She has what? She teaches how? They live where? Her kids play when? Comparing our homeschool with someone else’s homeschool is risky.
Growing up, my siblings and I would try to convince our parents to let us do something. We would use the comparison tactic, “But, she is allowed to do it”. My parents always told us something like, “If they jumped off the roof, would you do it?” This type of comparison did no good to anyone, but we knew we wouldn’t get our way.
When we grow up, we still fall into the comparison trap. We compare our “things” with other’s things. It does us no good, but it’s hard not to compare our life with someone else. We suspect that the grass is really greener on the other side of the fence.
Because homeschooling becomes our life, we sometimes, innocently, compare our homeschool to another family. We need to be careful that this doesn’t become a problem for us, and thus, become a potential problem for our family.
Before social media, the comparisons weren’t so open. Maybe when we saw other homeschool families at church or an event, we would compare our situation with theirs. I’ve noticed now, that social media and online groups have produced a huge avenue for comparisons.
Most online groups and forums that I’ve visited were thriving because of the comparison problem. Instead of homeschool moms discussing, researching, and making decisions with their husbands, they instead got advice from strangers online. There is nothing wrong with getting advice (from a multitude of counselors), but so many discussions online turn into a comparison-fest.
Many times, the advice I see given online is not sound. People online tend to have less inhibitions, and write down the first thing that pops into their heads. Emotional reactions, anger, jealousy, and other emotions don’t bring about a logical solution to issues that homeschool moms face.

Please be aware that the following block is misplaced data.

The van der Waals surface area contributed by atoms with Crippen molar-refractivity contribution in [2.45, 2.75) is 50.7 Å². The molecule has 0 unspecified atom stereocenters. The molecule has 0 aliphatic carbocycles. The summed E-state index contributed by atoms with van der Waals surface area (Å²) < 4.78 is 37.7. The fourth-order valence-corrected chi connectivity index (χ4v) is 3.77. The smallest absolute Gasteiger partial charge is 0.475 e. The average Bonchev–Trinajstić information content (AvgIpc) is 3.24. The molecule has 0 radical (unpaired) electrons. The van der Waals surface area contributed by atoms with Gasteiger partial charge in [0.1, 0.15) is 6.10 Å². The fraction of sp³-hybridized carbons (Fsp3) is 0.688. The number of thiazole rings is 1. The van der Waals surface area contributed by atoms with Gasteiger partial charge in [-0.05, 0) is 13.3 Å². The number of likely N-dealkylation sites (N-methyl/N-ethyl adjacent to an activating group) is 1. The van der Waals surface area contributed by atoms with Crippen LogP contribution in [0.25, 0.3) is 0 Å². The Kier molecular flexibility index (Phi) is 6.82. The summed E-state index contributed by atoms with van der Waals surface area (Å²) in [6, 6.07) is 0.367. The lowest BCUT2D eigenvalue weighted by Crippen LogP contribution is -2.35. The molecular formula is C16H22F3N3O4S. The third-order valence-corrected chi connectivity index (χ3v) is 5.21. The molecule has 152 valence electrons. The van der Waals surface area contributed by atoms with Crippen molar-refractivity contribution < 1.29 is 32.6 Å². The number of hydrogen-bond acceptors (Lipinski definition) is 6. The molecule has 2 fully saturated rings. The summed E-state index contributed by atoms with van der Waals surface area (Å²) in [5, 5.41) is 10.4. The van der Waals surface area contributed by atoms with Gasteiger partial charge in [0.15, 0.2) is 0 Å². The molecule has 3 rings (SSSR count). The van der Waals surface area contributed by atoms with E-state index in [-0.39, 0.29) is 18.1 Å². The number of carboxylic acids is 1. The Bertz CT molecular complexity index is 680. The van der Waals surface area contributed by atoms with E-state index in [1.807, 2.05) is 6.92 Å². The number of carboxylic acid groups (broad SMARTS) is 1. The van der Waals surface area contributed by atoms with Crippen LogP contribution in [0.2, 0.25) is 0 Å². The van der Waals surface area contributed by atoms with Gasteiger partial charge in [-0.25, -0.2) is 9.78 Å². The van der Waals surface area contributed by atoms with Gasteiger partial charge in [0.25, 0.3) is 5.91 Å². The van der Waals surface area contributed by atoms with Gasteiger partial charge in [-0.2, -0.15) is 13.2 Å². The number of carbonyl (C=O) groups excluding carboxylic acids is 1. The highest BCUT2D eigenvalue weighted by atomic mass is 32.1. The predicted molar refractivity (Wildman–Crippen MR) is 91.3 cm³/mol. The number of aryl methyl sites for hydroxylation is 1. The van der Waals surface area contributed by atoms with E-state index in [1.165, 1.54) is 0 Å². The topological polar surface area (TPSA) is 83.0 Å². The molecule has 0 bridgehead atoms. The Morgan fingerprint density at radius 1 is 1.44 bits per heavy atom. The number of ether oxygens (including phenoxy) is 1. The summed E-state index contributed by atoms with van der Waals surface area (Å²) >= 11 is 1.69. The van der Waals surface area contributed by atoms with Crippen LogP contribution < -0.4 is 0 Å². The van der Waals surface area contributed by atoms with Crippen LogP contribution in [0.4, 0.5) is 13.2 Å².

And worse than just comparisons, you’ll often see mom-shaming or homeschool mom-shaming. This is a terrible thing for everyone involved. We know little of another person’s situation, and should be very careful about advice that we blindly offer. As Christians, our advice should come from a Biblical perspective.
Human reasoning is so often seen on these forums. The world view that is so common is human focused. I’ve also been guilty of comments that point the person to self-help. Saying things like, “you can do this!” or “take control and get it done”. These can be innocent, or can be seen as saying to live and strive to do things “in the flesh” vs. doing things God’s way.
It doesn’t matter if someone has a homestead and raises all their food or if someone has their 13 year old in college studying engineering. We all have been blessed with our own family. We don’t need to try to copy a way of life or homeschool that isn’t right for us. All of us are different and have different needs, gifts, ideas, and goals.
When husband and wife seek God it’s easier to trust our plan and goals for our homeschool family. We no longer feel the need to get advice from strangers or try to follow a plan that isn’t ours.
@2018, copyright Lisa Ehrman